“It is not only the result of a yearlong investigation and a hearing, it’s also been reported out of the Homeland Security and Governmental Affairs Committee. And I will tell you we’re now told that the FBI is opening a new China-related investigation every 10 hours, with about 2,500 open counterintelligence investigations across the country -- that’s public information. And so we know more in classified settings, we can’t talk about it today, but that point Is, our American research, our innovation has been going out the door to, particularly to China, other countries as well, but China is with its talents programs, the main perpetrator. And my point is we have five things in this legislation we have to do internally to tighten up. This is not about telling China what they have to do. Frankly, it’s about telling our universities, and our research institutions, and our federal agencies like NIH, the National Science Foundation, the Department of Energy, and others they have to tighten up. It’s tightening up our visa requirements when we know people are coming here to steal technology. We need a way to help the State Department be able to screen those folks. So I wonder if any of you have any comments on Safeguarding American Innovation Act and the need for us to get our own house in order here to be able to protect taxpayer-paid research and to be therefore more competitive in an increasingly difficult climate with China?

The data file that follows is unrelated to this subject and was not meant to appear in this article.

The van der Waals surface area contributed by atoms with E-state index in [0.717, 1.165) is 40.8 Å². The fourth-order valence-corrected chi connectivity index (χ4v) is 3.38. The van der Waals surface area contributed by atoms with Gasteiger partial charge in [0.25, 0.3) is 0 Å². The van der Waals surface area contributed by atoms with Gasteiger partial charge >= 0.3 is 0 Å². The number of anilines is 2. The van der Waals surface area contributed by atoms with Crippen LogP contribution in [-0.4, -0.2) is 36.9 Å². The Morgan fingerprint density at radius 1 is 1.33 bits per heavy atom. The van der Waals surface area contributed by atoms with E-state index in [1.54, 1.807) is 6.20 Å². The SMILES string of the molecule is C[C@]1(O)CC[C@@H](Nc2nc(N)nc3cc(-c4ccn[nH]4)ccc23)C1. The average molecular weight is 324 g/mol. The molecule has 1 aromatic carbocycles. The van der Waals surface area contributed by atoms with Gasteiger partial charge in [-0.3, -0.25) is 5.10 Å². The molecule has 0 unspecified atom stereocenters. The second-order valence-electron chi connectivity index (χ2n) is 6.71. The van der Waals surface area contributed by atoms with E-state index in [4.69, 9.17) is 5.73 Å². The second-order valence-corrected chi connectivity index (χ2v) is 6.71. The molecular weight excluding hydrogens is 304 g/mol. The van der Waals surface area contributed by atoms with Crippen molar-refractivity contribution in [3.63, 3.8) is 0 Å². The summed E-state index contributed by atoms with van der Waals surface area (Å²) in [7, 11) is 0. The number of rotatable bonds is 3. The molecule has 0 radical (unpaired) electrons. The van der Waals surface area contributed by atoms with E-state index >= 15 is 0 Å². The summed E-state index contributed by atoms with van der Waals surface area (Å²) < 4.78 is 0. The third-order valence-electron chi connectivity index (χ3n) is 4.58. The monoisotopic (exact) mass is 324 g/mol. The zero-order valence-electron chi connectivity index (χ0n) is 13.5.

Mr. Stilwell: “Senator, I’ll say very briefly, you saw the closure of the Houston consulate. This is just the tip of the iceberg of all things that we’ve been doing that align very nicely with what you’re discussing.”